Cocoa has had a landslide year
Cocoa has seen a landslide year when it comes to pricing. From over $3,000 per metric tonne in August 2016, the price of cocoa is under $2,000/MT currently; down 34.11% over the past year alone. Cocoa-tracking US exchange-traded notes such as the iPath Pure Beta Cocoa ETN (CHOC) and the iPath Bloomberg Cocoa SubTR ETN (NIB) are down 31% and 35% over the past year, respectively.
According to the International Cocoa Organization (ICCO), the industry has a global surplus of 371,000 tons of the agricultural commodity (DBA) this season. Ivory Coast alone is on track to produce a record 2 million tons of cocoa this year. According to Dr. Owusu Afriyie Akoto, Minister of Food and Agriculture, the decline in the price of the cash crop was costing the two countries nearly $2 billion per year.
World’s top two cocoa producers have a plan
Ivory Coast and Ghana have together been developing a strategy to gain greater influence over world cocoa prices. Essentially, the world’s top two cocoa producers want to create a buffer stock of cocoa beans in specialized warehouses. This would help exert supply pressure in the market for cocoa beans to restore prices. Chocolate factories may therefore witness a rise in raw material (cocoa beans) costs if the plan goes through.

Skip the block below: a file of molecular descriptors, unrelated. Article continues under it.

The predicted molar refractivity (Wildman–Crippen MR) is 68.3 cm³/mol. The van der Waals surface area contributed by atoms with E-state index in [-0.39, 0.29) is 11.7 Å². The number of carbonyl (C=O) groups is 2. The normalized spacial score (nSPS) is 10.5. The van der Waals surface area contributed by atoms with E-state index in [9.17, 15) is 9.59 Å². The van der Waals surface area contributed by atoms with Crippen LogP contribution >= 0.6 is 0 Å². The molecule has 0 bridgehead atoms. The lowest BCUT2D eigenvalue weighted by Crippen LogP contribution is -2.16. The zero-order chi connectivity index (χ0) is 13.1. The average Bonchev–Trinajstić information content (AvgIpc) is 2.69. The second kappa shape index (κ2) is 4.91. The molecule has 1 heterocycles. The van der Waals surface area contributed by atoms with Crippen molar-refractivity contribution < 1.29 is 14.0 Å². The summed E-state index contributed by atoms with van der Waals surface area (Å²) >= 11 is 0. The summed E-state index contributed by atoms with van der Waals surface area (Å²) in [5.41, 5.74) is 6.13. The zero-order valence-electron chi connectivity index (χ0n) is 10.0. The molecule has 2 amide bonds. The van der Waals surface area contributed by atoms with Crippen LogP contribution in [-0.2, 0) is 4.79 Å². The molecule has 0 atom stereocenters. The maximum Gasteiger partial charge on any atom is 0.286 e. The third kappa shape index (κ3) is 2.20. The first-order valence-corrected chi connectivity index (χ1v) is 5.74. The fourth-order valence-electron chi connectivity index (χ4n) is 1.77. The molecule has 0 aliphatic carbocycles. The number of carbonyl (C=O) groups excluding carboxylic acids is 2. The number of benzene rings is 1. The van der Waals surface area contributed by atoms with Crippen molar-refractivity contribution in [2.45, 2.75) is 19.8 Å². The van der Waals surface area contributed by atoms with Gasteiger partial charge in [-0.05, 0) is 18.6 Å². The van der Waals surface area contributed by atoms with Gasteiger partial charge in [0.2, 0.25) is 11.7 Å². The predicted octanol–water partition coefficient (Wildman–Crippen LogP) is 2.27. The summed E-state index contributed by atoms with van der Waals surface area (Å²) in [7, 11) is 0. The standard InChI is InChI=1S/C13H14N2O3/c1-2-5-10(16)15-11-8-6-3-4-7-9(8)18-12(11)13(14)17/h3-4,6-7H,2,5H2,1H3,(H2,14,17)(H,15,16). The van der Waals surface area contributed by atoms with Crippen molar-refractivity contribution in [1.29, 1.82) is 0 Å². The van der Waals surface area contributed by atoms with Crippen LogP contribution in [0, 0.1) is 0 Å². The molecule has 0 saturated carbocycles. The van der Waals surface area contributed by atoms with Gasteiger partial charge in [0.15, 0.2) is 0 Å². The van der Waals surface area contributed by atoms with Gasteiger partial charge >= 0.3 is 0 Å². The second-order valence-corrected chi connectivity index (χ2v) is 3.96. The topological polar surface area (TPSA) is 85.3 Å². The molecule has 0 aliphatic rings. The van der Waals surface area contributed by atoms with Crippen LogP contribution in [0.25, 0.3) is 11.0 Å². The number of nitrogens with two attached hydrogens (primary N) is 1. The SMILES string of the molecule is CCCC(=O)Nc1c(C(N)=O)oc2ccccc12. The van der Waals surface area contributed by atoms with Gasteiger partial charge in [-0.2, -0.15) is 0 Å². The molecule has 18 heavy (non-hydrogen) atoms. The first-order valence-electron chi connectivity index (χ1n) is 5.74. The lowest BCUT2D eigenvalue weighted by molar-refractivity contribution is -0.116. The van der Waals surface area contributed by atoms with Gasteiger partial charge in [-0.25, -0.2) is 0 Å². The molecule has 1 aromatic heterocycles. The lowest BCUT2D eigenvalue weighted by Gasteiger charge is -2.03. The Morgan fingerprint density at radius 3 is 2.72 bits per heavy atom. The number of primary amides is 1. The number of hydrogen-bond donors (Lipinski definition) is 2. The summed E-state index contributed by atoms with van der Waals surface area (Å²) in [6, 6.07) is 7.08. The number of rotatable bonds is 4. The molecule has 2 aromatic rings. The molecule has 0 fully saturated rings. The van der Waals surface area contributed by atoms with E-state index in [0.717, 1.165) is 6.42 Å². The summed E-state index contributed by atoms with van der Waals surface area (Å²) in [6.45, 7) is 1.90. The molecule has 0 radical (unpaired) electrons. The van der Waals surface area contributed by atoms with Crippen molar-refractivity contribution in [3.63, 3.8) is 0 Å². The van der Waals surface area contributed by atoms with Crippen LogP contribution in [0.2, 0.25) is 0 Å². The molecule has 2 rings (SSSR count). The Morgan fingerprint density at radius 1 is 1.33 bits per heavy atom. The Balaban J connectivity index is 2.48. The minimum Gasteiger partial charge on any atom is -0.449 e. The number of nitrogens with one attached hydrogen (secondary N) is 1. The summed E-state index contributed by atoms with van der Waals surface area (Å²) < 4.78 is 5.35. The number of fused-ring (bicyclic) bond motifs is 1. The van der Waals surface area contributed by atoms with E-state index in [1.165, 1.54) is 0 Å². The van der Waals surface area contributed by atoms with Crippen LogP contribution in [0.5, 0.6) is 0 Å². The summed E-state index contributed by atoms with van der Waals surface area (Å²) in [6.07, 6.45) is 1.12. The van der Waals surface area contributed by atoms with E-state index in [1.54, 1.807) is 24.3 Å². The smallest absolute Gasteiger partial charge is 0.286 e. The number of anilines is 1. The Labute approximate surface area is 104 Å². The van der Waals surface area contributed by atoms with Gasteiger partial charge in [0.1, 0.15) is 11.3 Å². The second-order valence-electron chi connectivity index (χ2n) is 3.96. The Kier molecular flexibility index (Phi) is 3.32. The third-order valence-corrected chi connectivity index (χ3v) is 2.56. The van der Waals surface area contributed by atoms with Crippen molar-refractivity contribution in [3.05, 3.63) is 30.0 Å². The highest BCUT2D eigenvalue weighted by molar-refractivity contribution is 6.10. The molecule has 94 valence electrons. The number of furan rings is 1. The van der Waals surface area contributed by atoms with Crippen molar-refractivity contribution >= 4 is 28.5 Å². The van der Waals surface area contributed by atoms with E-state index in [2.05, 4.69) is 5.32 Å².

The move is also aimed at encouraging use of the raw material domestically and reducing overdependence on the international market (ACWI) (VTI). Accordingly, the two West African countries have applied for a $1.2 billion loan to the African Development Bank (AfDB) to help pay for the infrastructure required in the process.
Increasing chocolate consumption, locally
While influencing world cocoa prices remains the primary motive behind the loan plea, focusing on increasing local processing of chocolate is also on the cards. Interestingly, 3 African nations: Ivory Coast, Ghana, and Cameroon, figure amongst the top 5 cocoa producing nations. However, Africa (EZA) processes a negligible amount of chocolate sold globally. Accordingly, domestic chocolatiers such as Instant Chocolat in Ivory Coast along with Cocoa Processing Company’s ’57 Chocolate and Midunu Chocolates in Ghana, are already on track to cash in their proximity to local feedstocks. By 2020, Ivory Coast aims to process 50% of its raw cocoa locally—up from 1/3rd currently.